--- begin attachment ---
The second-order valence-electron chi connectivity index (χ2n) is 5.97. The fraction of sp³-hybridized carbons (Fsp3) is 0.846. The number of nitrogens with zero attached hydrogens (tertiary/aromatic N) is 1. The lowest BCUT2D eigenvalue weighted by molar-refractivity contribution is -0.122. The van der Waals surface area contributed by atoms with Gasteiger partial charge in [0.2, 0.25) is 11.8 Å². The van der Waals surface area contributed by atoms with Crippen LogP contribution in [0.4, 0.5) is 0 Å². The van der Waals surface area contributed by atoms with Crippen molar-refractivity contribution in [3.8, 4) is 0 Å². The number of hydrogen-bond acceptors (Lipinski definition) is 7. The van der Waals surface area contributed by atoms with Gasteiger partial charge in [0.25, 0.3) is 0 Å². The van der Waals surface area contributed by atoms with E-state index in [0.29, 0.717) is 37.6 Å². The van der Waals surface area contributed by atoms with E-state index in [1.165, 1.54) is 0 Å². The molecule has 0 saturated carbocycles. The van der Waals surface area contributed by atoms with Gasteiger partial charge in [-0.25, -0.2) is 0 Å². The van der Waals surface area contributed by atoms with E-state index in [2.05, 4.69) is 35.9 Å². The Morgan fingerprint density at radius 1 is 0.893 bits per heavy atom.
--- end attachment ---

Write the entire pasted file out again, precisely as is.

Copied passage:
The second-order valence-electron chi connectivity index (χ2n) is 5.97. The fraction of sp³-hybridized carbons (Fsp3) is 0.846. The number of nitrogens with zero attached hydrogens (tertiary/aromatic N) is 1. The lowest BCUT2D eigenvalue weighted by molar-refractivity contribution is -0.122. The van der Waals surface area contributed by atoms with Gasteiger partial charge in [0.2, 0.25) is 11.8 Å². The van der Waals surface area contributed by atoms with Crippen LogP contribution in [0.4, 0.5) is 0 Å². The van der Waals surface area contributed by atoms with Crippen molar-refractivity contribution in [3.8, 4) is 0 Å². The number of hydrogen-bond acceptors (Lipinski definition) is 7. The van der Waals surface area contributed by atoms with Gasteiger partial charge in [0.25, 0.3) is 0 Å². The van der Waals surface area contributed by atoms with E-state index in [0.29, 0.717) is 37.6 Å². The van der Waals surface area contributed by atoms with E-state index in [1.165, 1.54) is 0 Å². The molecule has 0 saturated carbocycles. The van der Waals surface area contributed by atoms with Gasteiger partial charge in [-0.25, -0.2) is 0 Å². The van der Waals surface area contributed by atoms with E-state index in [2.05, 4.69) is 35.9 Å². The Morgan fingerprint density at radius 1 is 0.893 bits per heavy atom.